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[Report]HRN published a report on Violence against Women in India.(2010.May)

 Human Rights Now (HRN), a Tokyo-based international human rights NGO conducted an investigation on violence against women in India during its research mission of the "violence against women project" from September 15 to September 22, 2008 and published this report with recommendations.

 HRN's Violence Against women project aims: to build a network with women's organizations and NGOs fighting against violence in Asia and to improve the current situation of violence by conducting investigations and making policy proposals in cooperation with such organizations. Another goal of the project is to change the aid policy of the Japanese government which has almost no targeted aid plan to exterminate the violence against women in Asia despite being one of the main donor countries in the region.

 The research focused on India, the region where the violence against women is reported to be severe: the violence against women includes domestic violence, dowry-related violence, sati, acid attacks, "witch hunting", violence related to child marriage, and rape.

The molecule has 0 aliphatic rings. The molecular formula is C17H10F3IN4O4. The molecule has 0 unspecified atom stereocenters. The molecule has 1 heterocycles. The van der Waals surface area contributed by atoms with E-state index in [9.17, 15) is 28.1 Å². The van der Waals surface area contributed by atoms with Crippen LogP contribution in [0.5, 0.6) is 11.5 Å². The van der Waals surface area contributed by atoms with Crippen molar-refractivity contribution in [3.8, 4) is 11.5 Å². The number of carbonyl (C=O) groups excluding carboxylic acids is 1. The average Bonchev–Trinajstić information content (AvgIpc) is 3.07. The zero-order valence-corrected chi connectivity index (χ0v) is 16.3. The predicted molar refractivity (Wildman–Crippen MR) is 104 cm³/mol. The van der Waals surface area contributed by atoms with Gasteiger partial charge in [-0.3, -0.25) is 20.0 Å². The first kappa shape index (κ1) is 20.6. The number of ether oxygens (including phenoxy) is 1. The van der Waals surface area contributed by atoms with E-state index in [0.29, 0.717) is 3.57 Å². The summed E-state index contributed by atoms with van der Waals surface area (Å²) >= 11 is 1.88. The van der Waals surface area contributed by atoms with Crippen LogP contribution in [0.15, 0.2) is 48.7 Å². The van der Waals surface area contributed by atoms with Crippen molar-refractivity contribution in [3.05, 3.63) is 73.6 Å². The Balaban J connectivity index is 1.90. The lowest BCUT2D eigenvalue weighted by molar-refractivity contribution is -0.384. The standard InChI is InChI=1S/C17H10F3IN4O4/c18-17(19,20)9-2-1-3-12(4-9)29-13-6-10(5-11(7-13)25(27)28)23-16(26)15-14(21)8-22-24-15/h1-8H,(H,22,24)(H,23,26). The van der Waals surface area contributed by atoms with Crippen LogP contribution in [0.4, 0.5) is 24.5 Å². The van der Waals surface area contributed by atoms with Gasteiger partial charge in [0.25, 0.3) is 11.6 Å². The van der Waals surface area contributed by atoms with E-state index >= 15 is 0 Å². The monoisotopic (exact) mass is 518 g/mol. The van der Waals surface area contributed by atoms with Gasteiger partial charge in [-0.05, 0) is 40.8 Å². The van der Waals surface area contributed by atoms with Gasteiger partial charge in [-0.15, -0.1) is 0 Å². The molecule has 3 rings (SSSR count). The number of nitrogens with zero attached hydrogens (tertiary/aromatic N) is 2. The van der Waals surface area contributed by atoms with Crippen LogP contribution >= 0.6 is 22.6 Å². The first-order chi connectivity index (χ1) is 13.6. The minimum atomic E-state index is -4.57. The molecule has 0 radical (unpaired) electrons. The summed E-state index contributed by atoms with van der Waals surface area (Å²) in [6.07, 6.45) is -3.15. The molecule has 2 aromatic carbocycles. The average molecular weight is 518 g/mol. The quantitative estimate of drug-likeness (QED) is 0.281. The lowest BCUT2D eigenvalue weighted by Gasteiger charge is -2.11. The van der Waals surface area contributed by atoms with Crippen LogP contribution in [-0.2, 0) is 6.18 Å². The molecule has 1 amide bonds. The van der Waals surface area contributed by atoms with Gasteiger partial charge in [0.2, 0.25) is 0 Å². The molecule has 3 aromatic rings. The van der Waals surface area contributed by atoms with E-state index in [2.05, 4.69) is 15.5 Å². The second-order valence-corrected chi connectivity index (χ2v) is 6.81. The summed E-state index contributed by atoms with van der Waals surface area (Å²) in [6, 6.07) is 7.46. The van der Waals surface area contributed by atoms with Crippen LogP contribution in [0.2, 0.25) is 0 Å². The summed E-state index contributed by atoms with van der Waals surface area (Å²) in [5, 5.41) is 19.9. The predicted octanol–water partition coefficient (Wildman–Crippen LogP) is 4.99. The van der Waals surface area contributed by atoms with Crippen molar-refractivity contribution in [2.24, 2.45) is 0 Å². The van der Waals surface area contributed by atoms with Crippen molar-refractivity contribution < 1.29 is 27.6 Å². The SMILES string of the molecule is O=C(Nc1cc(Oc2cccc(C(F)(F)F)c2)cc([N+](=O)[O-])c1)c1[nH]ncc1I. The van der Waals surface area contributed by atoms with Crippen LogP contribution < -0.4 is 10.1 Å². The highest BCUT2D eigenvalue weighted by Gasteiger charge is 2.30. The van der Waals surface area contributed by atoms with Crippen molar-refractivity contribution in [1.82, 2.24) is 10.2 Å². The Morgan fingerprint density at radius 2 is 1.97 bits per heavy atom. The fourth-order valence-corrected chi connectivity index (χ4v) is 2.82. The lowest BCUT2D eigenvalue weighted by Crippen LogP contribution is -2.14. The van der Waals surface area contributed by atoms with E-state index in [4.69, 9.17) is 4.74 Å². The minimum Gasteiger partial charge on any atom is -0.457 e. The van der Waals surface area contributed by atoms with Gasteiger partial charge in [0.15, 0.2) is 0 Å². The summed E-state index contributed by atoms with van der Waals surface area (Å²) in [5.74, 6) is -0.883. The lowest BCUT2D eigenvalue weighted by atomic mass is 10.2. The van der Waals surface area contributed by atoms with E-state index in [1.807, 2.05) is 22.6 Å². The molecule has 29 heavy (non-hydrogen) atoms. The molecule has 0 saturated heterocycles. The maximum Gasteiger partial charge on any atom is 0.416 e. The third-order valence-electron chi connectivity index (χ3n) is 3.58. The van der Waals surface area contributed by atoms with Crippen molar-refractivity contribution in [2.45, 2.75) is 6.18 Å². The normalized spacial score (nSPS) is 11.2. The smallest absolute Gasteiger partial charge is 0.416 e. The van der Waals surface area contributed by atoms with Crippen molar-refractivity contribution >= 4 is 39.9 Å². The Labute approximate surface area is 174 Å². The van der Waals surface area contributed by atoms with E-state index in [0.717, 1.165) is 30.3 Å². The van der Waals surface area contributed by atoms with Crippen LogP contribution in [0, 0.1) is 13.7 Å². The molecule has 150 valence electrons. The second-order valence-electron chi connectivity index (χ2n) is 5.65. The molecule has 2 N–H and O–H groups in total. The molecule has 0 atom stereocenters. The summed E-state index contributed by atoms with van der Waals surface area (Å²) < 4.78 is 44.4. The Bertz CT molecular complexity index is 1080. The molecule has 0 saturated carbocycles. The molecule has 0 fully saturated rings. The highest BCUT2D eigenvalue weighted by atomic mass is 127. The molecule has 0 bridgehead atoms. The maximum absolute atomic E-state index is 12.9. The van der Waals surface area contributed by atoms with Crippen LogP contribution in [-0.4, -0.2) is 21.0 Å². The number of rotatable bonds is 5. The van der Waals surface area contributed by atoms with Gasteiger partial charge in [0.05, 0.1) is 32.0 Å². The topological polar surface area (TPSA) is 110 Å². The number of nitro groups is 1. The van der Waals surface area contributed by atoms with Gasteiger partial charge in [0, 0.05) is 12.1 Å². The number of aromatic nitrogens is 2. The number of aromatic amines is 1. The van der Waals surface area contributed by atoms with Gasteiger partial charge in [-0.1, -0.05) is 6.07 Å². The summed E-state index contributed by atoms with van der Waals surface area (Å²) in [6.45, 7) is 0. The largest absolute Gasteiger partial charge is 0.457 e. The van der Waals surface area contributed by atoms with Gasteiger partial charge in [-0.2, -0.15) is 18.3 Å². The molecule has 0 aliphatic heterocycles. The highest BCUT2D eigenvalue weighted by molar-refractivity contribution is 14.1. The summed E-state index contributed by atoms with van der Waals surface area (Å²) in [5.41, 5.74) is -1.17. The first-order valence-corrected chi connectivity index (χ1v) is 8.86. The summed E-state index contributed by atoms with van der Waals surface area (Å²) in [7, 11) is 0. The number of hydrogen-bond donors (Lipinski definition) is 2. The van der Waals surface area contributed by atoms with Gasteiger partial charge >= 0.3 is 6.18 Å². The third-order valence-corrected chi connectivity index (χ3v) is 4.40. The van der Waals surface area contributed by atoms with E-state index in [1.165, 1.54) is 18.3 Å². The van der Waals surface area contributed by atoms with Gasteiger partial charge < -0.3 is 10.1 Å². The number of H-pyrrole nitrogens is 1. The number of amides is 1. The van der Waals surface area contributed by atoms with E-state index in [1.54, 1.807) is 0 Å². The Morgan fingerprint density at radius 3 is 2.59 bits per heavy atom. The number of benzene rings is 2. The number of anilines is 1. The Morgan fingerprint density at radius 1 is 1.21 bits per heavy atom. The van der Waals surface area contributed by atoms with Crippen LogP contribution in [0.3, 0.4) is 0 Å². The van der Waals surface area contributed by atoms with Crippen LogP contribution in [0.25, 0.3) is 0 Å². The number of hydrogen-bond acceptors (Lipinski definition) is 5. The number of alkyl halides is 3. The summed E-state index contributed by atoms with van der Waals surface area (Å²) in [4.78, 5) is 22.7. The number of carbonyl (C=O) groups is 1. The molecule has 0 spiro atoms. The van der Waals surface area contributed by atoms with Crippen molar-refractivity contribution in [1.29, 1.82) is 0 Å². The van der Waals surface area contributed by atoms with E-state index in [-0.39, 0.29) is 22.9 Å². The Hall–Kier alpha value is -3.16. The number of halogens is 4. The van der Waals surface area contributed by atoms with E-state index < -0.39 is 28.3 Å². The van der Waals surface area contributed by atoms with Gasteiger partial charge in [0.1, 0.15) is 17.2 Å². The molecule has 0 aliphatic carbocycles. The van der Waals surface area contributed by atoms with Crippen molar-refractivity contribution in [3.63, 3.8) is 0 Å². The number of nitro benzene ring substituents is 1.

The research focus is on domestic violence (DV), which is an urgent problem in India since a great number of women have been killed by their husbands and husbands' family members. Various NGOs have been making efforts to improve the situation by pressuring the government to enact laws against DV. As a result, the Protection of Women from Domestic Violence Act 2005 (DV act) was enacted. Although the enactment of the DV act was a significant step towards changing the situation, the implementation of the act has been far from successful. Thus, the main focus of this research is, along with the investigation of the reality of DV, to observe the role the DV act plays in real life--particularly to identify the cause of problems as well as possible solutions. Due to time restrictions, the HRN research mission selected two areas in India - Delhi and Rajasthan. The capital, Delhi, was chosen to examine the status of implementation of the law and to gain an overview of how the law is enforced nation-wide. Rajasthan was chosen since the state is seen as facing serious and typical problems of violence against women.

 The mission found serious gaps between law and reality related to VAW (Violence Against Women)   in India and its causes, as well as made several recommendations at the end of this report to fill the gap in order to protect women from violence.

 HRN expresses its deepest thanks for the cooperation and support given to the research mission by numerous organizations and individuals. 

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